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    I look at it, and I don't think things look fine. I'm in Arizona, and I know what kind of work my dad had to do just on his foundation for his shed to go up in the back yard. It really looks like this project is going to have a less than optimal level of strength. As mentioned before, a bed of sand is a huge necessity. The thick concrete foundation helps keep everything relatively stable as it shifts on the sand bed. Overlapping blocks all the way around keeps it from starting to buckle (rebar or not) in the slightest, which prevents catastrophic wall failure. With glass/acrylic tanks holding live animals, I'd be inclined to take extra precautions to make sure that everything is done as solidly as possible. Then again, I've been told that everything I've actually gotten around to building (I'm mechanically disinclined---DIY just doesn't interest me in and of itself) is way over engineered (for example, once the bricks were set and mortared well, I'd be inclined to use place rebar in there, and then pour cement, but I haven't built a structure like this so don't know if that'd be the best way to go), and will last, relatively speaking, forever. It also costs more, but I sleep better at night.

    I'm not trying to tell you not to do this, because, if I owned instead of rented, I'd be inclined to make a fish building, myself. I just don't feel confident in the start, but hope that, whether or not you take the advice given by any of us, this project is successful for you.
     
  12. shewolfgeo

    shewolfgeo AC Members

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    Thanks for you all input. I do plan to discuss it with the man about it. We talked some last night about it.
     
  13. GuppyMan

    GuppyMan AC Members

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    :popcorn:
     
  14. GraphicGr8s

    GraphicGr8s AC Members

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    Couple of things on the building. It needs a footer for the block to lay on. The footer needs to be below the frost line. All organic material (grass) needs to be removed. As it starts to decay it will compress and cause the slab to crack. You need to remove the top layer of dirt and get down to a solid surface. Gravel and sand need to be installed and compacted. 2" put down and compacted then another 2" until you meet the thickness required by building code. You may need to get a permit depending upon said building code. Remember, building codes are the minimum. You can always make it better.
     
  15. authmal

    authmal Pseudonovice

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    +1. Best line on building a structure yet!
     
  16. GraphicGr8s

    GraphicGr8s AC Members

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    I've yet to build any structure that just met code. I've never had a red tag and don't intend to. I have however had inspectors compliment me on going above what's required. Best part? I sleep at night knowing my building will be there after a hurricane. Not bad for something I don't make a living at.
     
  17. Khemul

    Khemul Sea Bunny

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    ^ Agreed.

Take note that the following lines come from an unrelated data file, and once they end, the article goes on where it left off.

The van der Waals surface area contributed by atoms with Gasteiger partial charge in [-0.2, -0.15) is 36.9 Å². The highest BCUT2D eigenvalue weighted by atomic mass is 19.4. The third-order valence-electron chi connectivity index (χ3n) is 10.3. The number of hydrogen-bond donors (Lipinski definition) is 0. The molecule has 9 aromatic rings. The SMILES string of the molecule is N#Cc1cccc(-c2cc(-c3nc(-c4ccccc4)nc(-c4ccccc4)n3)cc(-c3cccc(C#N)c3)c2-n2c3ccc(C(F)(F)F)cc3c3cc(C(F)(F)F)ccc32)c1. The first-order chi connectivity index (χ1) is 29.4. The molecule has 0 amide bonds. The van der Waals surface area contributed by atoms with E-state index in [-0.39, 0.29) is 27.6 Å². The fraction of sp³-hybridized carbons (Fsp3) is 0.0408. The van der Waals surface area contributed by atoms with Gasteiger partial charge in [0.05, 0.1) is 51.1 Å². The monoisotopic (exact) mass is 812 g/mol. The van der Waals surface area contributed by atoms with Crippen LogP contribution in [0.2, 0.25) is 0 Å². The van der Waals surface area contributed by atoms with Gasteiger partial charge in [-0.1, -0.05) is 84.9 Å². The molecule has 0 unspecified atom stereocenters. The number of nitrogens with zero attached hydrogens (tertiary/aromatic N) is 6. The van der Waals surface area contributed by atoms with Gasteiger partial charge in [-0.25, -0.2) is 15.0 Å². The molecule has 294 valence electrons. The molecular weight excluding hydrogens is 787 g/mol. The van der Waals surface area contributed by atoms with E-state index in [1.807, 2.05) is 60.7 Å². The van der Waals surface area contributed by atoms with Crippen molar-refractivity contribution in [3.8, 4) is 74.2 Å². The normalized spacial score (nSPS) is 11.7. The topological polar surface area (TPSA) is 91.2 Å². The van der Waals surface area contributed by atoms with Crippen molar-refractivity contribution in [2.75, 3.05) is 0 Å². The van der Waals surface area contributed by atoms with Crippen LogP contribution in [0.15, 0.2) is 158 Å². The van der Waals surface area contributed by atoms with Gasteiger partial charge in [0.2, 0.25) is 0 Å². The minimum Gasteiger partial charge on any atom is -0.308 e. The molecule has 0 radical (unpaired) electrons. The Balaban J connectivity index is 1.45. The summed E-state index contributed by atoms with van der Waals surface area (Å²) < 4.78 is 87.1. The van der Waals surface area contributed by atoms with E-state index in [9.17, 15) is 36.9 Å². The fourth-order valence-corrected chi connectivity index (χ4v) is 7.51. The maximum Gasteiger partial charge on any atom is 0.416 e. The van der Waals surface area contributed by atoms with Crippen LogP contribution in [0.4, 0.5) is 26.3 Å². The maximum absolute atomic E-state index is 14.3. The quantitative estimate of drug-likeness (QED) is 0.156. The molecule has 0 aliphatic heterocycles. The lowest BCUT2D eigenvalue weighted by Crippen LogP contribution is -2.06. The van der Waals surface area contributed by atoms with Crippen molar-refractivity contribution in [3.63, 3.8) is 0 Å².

Plus when you consider how much weight a fish-room often handles (tanks stacked on racks, large tanks, etc crammed into as much space as possible), the building codes may not be enough for 100% worry-free security anyways.
     
  18. chefjamesscott

    chefjamesscott beware the house tiger

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    rebar is well worth the expense in the end products reliability as a foundation
     
  19. dundadundun

    dundadundun ;sup' dog? ;woof and a wwwoof!

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    one thing that hasn't been covered yet. the cinder blocks need to be trimmed only in specific ways. either you make a single square out of the block without cutting into the side wall of the square that remains or you trim a solid capping block. anything done otherwise is simply engineering a fail point into the block. the blocks that are trimmed at the corners there with one long side wall will fail prematurely without a doubt. whether that transfers the fail back into the remaining whole square on that block will depend on an individual basis. i can't say for sure, but given the ground slope and the fact the ground doesn't extend far past the wall, i would assume that almost definitely the corner that's towards us in the pics is going to fail before it's time... especially with the structures intended purpose being to hold tanks full of water. once one block goes, it's only a matter of time until the weight transfer and angle shift caused starts tweaking and decimating the rest of that wall. i would absolutely say the same thing if a sufficient footer were laid with the appropriate drainage/trap rock layer. unfortunately in this case it was not, so it should not be long.
     
  20. GraphicGr8s

    GraphicGr8s AC Members

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    One of the main things is there is no mortar between the blocks. How will you attach the rest of the wall to those blocks? What material will the rest of the walls be?

    3000 psi concrete with a 3.5 - 4" slab will take the weight of the tanks without a problem if done right. The slab needs wire not rebar. Although you can get concrete with nylon reinforcement (Fiber Reinforced Concrete) which avoids a few problems like the wire mesh sinking to the bottom and doing nothing to strengthen or actually coming to the top like part of mine did.